PHY183-Lecture28 - Torque So far in our discussion of...

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1 March 14, 2012 Physics for Scientists&Engineers 1 1 Physics for Scientists & Engineers 1 Spring Semester 2012 Lecture 28 Torque and Angular Momentum Torque So far in our discussion of forces, we have shown that forces can cause linear motion of objects We described the motion of these objects in terms of the motion of the center of mass of the object However, we have not addressed one general question: Where do we attach the force vectors acting on an extended object in a free-body diagram? You can exert a force on an extended object at a point away from its center of mass, which can cause the extended object to rotate as well as move linearly March 14, 2012 Physics for Scientists&Engineers 1 2 March 14, 2012 Physics for Scientists&Engineers 1 3 Moment Arm Consider the hand pulling on the wrench to loosen the bolt shown below Force, direction and moment arm are important Define torque as the vector cross product of the force and the moment arm Easy Not So Easy Impossible τ = r × F Torque The SI units of torque are N m The English units are foot-pounds The magnitude of the torque is Torque is an axial vector The direction of the torque is given by the right hand rule 3/14/2012 Physics for Scientists&Engineers 1 4 = rF sin θ Torque Torques around any fixed axis of rotation can be clockwise or counter-clockwise A clockwise torque tends to make an object rotate in a clockwise direction We define the net torque as the difference between the sum of all clockwise torques and the sum of all counter-clockwise torques: 3/14/2012 Physics for Scientists&Engineers 1 5 net = counter-clockwise, i i clockwise, j j Clicker Quiz Choose the combination of the position vector and the force vector that produces the highest magnitude of torque around the point indicated by the black circle. 3/14/2012 Physics for Scientists&Engineers 1 6 ABC DE = r × F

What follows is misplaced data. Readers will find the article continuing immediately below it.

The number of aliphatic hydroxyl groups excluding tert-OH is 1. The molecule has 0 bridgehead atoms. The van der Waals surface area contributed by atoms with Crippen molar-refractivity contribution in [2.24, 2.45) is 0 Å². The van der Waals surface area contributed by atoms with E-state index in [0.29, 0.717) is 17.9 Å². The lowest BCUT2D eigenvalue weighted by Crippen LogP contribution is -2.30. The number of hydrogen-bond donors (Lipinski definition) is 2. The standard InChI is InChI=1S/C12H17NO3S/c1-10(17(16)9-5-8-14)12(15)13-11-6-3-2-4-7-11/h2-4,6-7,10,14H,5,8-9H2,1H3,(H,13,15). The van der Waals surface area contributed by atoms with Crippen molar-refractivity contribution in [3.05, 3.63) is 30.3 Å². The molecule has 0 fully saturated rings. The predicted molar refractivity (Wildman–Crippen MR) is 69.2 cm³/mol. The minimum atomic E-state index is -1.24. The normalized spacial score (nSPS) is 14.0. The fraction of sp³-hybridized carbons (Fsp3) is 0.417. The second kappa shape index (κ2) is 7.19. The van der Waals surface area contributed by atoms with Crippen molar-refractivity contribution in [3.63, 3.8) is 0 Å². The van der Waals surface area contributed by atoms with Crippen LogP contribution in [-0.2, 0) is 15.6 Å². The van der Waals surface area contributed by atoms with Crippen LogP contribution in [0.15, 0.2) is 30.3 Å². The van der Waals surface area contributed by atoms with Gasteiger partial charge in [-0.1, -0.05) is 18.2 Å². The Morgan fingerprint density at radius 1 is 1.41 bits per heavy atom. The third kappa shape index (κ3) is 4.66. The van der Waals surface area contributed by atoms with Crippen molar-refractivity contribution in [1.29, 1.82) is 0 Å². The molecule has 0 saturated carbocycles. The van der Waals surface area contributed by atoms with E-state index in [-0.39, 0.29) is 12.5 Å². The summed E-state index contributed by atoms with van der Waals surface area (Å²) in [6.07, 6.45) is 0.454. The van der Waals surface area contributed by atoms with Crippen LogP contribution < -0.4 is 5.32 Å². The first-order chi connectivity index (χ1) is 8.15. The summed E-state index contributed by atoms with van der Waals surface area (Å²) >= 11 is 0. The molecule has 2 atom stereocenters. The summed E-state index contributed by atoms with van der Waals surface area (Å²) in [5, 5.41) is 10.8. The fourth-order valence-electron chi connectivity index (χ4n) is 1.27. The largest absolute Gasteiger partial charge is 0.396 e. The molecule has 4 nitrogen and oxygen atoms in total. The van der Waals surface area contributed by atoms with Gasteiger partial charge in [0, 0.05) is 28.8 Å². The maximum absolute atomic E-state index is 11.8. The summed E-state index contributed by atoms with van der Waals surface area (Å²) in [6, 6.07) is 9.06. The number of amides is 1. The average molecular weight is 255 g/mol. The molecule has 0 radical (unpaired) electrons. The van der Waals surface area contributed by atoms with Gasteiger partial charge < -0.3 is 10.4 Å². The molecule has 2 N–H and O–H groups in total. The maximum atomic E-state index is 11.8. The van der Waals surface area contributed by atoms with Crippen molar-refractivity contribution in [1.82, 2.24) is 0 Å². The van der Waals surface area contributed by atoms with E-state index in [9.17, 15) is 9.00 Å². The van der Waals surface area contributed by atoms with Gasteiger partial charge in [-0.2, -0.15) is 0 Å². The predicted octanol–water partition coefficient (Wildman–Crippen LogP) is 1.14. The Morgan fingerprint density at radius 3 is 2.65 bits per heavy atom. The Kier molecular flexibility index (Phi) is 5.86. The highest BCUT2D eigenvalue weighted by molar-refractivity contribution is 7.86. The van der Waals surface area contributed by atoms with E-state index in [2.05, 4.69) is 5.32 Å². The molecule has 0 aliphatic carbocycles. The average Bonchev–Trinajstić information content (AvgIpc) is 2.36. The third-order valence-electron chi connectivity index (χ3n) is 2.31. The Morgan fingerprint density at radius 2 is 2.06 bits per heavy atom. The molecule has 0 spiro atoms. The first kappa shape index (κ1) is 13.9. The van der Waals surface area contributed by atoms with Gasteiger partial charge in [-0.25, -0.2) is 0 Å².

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2 March 14, 2012 Physics for Scientists&Engineers 1 7 Newton’s Second Law for Rotation We noted that the moment of inertia I is the rotational equivalent of mass Let’s consider a point particle of mass M moving around an axis at a distance R If we multiply the moment of inertia times the angular acceleration we get We can see that Which is in analogy with Newton’s Second Law I α = ( R 2 M ) = RM ( R ) = RMa = RF net F = ma τ = I Newton’s Second Law for Rotation (2) We can combine these results to get This result is for a point particle, but also holds for extended objects 3/14/2012 Physics for Scientists&Engineers 1 8 = r × F net = I Toilet Paper PROBLEM You are trying to put a new roll of toilet paper into its holder in the bathroom However, you drop the roll, managing to hold onto just the first sheet On its way to the floor, the toilet paper roll unwinds, as shown to the right How long does it take the roll of toilet paper to hit the ground, if it was released from a height of 0.73 m?
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This note was uploaded on 04/02/2012 for the course PHY 183 taught by Professor Wolf during the Spring '08 term at Michigan State University.

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PHY183-Lecture28 - Torque So far in our discussion of...

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